Barton Swaim, reviewing Elesha J. Coffman’s The Christian Century and the Rise of the Protestant Mainline for the Wall Street Journal (subscription required), wrote this: Nor were the editors [of the Christian Century] above dirty tricks, at one point even hiring an investigative reporter to find some impropriety in [the Billy Graham] organization’s finances. None came to light, but in something of a scoop, Ms. Coffman has discovered documents linking the revered historian Martin Marty to the rough anti-Graham campaign. As far as Coffman’s book goes, I have only the usual quibbles that a historian voices when reviewing the work of another historian. It is Swaim who is unfair to the magazine.
It has become cliché to note that we live in a world of information overload. Being cliché, of course, does not make it any less true. We professors are well aware of our inability to keep up with the fantastic production of new knowledge in our own specialties, yet the torrent of words overwhelms not only scholars but all readers. Who can possibly read all the books, magazines, journals, newspapers, blogs, tweets and posts worth reading? And what is worth reading, anyway? This deluge is often ascribed to the digital revolution, and indeed the internet and pervasive connectivity have greatly expanded our reading options. Nevertheless, the historically minded will recognize in our current situation merely the ongoing ripples of earlier information revolutions.
For Elesha Coffman, the pre-1960 Century is a window on the gap between an educated elite and a mass population of churchgoers.
I keep seeing T. F. Charlton's Jason Collins post everywhere, and with good reason: Tim Tebow is an example of how the public face of Christian athletes, like the public face of American Christianity in general, is overwhelmingly white—despite the fact that black Americans are the racial demographic most likely to identify as “very religious.” A recent Barna poll found that Tebow is by far the most well-known Christian professional athlete in the U.S. (with 83% awareness from the public), with retired white quarterback Kurt Warner a distant second at 59%. Robert Grifﬁn III (RGIII), a black quarterback who’s had a far more successful season with the Redskins than Tebow’s had with the Jets, trailed at 34%. It's a good point, but I don't think it's the whole story.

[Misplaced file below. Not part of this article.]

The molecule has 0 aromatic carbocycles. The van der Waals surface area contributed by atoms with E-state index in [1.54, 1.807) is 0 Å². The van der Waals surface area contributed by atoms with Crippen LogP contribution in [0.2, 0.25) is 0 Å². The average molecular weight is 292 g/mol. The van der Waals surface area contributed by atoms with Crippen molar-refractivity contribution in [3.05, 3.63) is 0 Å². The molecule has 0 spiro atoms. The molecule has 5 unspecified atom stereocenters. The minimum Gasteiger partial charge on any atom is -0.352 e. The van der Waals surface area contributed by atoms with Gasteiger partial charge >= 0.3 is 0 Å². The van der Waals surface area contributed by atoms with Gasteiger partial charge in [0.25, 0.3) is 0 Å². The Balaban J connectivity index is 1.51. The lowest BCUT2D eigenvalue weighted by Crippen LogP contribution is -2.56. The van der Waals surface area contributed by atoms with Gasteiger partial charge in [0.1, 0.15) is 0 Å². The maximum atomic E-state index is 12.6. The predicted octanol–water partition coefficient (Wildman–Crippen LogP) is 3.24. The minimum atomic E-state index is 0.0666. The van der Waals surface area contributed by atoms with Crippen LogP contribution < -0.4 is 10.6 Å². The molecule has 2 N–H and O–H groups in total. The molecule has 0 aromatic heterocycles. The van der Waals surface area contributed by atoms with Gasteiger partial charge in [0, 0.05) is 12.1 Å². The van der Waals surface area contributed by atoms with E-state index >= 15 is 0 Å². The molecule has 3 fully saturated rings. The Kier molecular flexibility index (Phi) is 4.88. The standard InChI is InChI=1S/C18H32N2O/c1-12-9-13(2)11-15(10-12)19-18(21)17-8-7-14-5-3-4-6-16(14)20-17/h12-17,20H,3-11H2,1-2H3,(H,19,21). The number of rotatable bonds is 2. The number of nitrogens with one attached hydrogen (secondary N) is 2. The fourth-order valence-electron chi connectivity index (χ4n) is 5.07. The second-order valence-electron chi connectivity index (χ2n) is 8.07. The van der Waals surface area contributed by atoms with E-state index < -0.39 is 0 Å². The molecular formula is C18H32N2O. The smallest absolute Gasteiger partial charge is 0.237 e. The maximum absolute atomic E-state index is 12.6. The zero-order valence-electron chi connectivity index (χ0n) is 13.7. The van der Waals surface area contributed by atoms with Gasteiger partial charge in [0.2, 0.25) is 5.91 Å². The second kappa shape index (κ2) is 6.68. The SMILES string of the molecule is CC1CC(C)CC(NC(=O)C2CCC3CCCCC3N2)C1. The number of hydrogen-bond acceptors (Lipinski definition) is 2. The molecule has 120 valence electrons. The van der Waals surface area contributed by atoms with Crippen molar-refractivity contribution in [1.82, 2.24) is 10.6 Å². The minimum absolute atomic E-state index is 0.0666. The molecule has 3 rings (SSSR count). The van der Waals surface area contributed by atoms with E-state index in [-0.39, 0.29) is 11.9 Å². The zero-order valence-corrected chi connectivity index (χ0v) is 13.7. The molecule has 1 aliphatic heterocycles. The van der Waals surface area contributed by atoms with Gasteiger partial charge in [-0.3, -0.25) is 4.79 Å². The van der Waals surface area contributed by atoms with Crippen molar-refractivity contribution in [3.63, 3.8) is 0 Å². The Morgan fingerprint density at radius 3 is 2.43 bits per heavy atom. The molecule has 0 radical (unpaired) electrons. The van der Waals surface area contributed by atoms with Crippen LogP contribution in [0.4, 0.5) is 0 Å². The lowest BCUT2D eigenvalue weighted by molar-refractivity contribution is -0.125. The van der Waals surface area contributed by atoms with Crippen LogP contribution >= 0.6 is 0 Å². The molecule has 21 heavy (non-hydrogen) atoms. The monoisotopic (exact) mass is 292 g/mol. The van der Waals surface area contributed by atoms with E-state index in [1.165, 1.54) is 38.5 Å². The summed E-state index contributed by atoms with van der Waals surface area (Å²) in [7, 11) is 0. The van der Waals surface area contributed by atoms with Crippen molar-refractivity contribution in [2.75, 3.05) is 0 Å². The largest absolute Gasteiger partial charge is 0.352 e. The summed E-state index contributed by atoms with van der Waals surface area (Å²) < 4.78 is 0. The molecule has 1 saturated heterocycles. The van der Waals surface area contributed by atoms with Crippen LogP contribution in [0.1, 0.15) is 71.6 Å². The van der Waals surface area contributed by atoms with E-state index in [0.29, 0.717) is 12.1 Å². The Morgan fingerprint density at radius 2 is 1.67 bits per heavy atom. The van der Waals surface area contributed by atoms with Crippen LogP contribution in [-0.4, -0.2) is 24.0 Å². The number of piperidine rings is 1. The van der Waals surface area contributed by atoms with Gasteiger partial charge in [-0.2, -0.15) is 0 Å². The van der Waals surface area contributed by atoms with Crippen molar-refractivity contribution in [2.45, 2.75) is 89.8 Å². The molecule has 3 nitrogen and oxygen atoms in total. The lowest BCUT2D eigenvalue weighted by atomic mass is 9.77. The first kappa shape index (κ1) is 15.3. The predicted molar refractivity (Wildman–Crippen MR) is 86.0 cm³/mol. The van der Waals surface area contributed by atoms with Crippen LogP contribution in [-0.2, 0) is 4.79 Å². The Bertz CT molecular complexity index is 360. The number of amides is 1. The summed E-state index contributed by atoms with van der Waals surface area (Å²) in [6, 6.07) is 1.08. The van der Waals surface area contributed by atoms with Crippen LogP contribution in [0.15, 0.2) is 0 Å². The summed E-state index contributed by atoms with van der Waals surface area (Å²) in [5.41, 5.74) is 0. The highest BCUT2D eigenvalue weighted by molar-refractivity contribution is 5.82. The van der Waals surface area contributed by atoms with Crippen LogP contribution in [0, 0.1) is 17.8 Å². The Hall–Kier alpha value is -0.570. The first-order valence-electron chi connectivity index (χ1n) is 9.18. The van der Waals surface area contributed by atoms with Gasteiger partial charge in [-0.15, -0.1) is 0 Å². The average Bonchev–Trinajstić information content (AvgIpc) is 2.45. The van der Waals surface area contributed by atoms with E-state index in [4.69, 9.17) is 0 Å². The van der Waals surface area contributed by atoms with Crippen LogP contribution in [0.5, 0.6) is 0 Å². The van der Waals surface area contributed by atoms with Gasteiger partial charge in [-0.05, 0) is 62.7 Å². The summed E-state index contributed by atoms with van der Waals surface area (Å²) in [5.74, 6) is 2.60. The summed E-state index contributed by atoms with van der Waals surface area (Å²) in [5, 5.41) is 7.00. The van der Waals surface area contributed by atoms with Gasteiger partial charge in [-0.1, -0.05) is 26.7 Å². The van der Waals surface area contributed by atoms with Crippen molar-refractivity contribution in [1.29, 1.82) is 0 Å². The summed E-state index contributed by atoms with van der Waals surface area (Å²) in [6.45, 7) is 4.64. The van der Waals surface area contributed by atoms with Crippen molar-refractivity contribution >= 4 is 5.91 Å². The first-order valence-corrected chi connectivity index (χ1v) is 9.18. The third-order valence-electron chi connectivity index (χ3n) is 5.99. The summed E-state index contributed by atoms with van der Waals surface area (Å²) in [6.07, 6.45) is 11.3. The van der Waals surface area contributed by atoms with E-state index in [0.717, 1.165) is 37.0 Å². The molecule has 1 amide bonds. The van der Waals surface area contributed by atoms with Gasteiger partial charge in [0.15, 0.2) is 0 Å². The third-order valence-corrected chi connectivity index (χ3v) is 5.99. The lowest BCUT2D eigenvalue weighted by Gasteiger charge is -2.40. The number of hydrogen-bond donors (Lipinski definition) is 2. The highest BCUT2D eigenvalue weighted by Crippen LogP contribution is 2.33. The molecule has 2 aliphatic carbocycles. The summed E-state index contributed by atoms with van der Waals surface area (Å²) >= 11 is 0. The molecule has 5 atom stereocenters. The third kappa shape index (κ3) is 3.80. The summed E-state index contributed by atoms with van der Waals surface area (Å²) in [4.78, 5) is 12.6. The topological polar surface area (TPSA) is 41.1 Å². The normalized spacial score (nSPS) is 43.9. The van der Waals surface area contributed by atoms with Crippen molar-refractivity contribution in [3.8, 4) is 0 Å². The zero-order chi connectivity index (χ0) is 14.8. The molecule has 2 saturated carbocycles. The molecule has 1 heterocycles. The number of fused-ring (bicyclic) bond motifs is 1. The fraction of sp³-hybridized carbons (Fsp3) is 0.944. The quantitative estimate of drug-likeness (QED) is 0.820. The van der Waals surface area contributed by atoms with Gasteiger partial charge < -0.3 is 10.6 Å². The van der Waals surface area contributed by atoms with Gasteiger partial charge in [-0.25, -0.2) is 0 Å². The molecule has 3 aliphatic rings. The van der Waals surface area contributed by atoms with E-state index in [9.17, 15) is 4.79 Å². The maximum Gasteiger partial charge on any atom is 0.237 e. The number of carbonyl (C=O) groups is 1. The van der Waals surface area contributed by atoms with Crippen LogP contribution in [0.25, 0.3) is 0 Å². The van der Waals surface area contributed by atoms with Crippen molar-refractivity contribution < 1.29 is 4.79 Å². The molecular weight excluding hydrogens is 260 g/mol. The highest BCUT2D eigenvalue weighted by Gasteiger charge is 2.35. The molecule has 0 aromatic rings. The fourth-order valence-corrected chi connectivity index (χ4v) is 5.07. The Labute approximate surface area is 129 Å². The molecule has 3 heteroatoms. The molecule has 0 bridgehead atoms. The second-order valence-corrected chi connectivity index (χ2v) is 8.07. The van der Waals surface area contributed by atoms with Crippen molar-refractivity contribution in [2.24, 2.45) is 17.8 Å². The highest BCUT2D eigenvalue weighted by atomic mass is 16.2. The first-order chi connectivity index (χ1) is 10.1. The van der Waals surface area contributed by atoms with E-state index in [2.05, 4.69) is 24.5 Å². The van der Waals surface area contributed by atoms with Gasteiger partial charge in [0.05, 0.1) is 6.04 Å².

The Barna Group's recent religious freedom poll is pretty interesting. Evangelicals overwhelmingly support religious freedom and are concerned about its possible demise—yet a majority of them also believe that "traditional Judeo-Christian values should be given preference."
Maybe what sociologists call mainline decline is God pulling us away from external things so we can rediscover our union with God in love.
Readers familiar with Ross Douthat's column might expect his new book to be moderately conservative and carefully nuanced. It is neither.
In a recent interview with the Century, historian David Hollinger talks about his preference for the phrase “ecumenical Protestants” to describe non-evangelical mid-20th-century American Protestants, instead of the more frequently used terms “liberal” and “mainline.” “Ecumenical” refers to a specific, vital and largely defining impulse within the groups I am describing. It also provides a more specific and appropriate contrast to evangelical. The term evangelical comes into currency in the mid-century to refer to a combination of fundamentalists and Holiness, Pentecostals and others; ecumenical refers to the consolidation of the ecumenical point of view in the big conferences of 1942 and 1945. I appreciated this shift in vocabulary because I have long disliked both the terms “liberal” and “mainline” to refer to whatever-kind-of-Protestant it is that I am.
Ross Douthat's gotten a lot of pushback for using his soapbox to complain that liberal Christianity lacks "a religious reason for its own existence." And with good reason—it'd be nice if the national paper of record's faithiest columnist could at least spin a fresher argument against us mainliners. My favorite response so far comes from the always entertaining Sarah Morice-Brubaker.